Rod Serling's The Twilight Zone premiered on October 2, 1959, and over the course of its five-year run would churn out 156 episodes and cement itself as a classic of science fiction television. Its influence would be felt in any number of shows and movies that would follow -- from The Walking Dead to Stranger Things -- and beyond, becoming one of the enduring pop culture staples of its era. This Day in Twilight Zone History presents key commemorative facts about the greatest science fiction/fantasy television series of all time, presented by author Steven Jay Rubin, whose latest book is The Twilight Zone Encyclopedia (arriving this October). Whether it’s a key performer’s birth or death, the date an episode debuted, or any other related fact, This Day in Twilight Zone History presents a unique aspect of the rich history of this television series and the extraordinary team that created it.
Today, September 11th, This Day in Twilight Zone History wishes happy birthday to character actor Earl Holliman, who turns 89 today. It was Earl who starred in the very first episode of the series – “Where is Everybody?” – portraying Mike Ferris, an increasingly desperate guy in a jumpsuit who can’t find anybody alive in the town he visits.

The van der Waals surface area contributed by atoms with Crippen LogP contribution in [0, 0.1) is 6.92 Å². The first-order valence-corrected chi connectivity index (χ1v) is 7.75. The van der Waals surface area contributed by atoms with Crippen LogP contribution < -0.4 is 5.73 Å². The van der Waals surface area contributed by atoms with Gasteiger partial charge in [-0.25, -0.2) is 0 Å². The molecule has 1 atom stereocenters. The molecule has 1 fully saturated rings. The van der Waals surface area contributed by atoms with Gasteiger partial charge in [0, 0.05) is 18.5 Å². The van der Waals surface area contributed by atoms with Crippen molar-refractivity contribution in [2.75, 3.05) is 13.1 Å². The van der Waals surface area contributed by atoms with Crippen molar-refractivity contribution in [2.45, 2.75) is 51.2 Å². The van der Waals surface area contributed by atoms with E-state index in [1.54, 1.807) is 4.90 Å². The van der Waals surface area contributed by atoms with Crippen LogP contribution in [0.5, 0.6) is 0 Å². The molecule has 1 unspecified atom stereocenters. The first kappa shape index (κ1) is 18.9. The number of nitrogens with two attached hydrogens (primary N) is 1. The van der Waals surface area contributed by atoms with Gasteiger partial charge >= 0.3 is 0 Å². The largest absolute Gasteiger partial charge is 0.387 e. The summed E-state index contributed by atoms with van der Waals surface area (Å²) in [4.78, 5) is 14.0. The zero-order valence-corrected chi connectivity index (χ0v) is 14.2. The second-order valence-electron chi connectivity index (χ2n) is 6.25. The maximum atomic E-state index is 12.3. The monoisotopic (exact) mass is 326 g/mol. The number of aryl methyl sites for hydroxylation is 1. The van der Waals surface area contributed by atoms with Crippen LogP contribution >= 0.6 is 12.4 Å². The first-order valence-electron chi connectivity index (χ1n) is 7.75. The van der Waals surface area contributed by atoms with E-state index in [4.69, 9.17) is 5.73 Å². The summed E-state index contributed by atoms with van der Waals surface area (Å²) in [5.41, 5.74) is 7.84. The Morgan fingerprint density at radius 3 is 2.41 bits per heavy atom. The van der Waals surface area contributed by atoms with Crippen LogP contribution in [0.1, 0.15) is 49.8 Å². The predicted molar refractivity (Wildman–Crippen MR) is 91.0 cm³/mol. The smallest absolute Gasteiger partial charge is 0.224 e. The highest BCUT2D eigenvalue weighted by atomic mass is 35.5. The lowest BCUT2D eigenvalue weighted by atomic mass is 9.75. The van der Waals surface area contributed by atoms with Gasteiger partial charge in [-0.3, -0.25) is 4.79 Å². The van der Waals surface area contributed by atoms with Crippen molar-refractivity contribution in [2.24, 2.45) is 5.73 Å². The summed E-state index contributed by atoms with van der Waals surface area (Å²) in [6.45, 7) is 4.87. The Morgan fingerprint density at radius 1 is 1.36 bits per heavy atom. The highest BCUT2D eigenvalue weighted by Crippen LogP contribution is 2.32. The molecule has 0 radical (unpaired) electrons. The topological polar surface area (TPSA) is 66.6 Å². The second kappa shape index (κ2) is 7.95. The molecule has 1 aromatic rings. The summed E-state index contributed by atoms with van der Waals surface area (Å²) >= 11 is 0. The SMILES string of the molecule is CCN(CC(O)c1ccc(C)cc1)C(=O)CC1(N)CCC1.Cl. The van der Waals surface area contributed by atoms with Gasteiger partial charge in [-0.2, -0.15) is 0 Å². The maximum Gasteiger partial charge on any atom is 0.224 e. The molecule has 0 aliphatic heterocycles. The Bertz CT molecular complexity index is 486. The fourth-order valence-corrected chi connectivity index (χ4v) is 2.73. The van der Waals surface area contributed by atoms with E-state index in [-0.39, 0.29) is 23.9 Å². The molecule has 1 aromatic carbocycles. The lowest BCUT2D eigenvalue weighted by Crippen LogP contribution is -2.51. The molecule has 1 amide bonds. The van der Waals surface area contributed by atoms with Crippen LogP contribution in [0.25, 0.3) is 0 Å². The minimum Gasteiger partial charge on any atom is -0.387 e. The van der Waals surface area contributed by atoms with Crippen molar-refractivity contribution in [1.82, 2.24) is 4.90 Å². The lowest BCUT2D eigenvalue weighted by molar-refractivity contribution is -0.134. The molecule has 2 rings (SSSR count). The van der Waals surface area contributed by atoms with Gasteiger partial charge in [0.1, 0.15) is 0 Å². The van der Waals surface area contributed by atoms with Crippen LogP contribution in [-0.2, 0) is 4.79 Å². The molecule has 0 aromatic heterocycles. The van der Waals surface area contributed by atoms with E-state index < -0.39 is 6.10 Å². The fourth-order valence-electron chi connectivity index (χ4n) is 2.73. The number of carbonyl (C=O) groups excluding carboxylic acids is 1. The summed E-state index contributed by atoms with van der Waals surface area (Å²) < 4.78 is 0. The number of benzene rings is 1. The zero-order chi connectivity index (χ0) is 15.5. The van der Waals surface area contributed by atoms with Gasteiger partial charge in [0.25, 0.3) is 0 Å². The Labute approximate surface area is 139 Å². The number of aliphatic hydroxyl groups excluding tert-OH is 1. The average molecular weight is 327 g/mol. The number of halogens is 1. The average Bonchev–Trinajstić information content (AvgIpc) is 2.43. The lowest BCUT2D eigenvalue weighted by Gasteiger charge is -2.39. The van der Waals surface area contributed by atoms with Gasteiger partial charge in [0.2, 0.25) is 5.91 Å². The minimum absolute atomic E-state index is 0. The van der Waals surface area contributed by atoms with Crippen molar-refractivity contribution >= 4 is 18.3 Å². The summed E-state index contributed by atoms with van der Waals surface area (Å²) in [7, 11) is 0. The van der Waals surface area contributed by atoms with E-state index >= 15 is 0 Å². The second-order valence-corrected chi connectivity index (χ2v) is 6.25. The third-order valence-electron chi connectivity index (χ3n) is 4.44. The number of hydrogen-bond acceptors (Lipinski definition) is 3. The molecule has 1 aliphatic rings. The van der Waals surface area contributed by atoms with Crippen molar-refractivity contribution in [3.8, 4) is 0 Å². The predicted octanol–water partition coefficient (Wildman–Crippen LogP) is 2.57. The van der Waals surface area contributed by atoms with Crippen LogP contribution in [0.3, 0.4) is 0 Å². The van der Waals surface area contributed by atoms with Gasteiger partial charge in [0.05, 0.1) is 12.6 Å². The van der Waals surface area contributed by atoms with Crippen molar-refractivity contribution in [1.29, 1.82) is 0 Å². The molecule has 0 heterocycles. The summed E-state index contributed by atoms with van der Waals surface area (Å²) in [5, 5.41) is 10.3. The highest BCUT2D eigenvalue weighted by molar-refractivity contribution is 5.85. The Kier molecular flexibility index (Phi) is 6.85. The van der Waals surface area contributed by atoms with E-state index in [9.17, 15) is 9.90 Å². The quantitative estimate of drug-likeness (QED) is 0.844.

Talk about a cool episode with which to start a legendary series! Holliman brought every bit of his talent to this half-hour classic – and it was terrific to see him star in a show after so many years of playing the supporting player. After all, he was Robby the Robot’s second banana – Cookie the cook – in Forbidden Planet. But beyond that goofball role, Holliman had a big career in film, and then continued his work on the small screen in such television shows as Police Woman (as Lt. Bill Crowley opposite Angie Dickinson’s Sergeant “Pepper” Anderson). The very night that Holliman and The Twilight Zone debuted, October 2, 1959, he also starred in another debuting series – a western – Hotel de Paree.
For at least one evening in America, it was Earl Holliman Night. In the game of baseball, the leadoff man always sets the table for his team by getting on base anyway he or she can. In Earl Holliman’s case, he not only got on base, he rounded those bases in one of the greatest series debuts in history.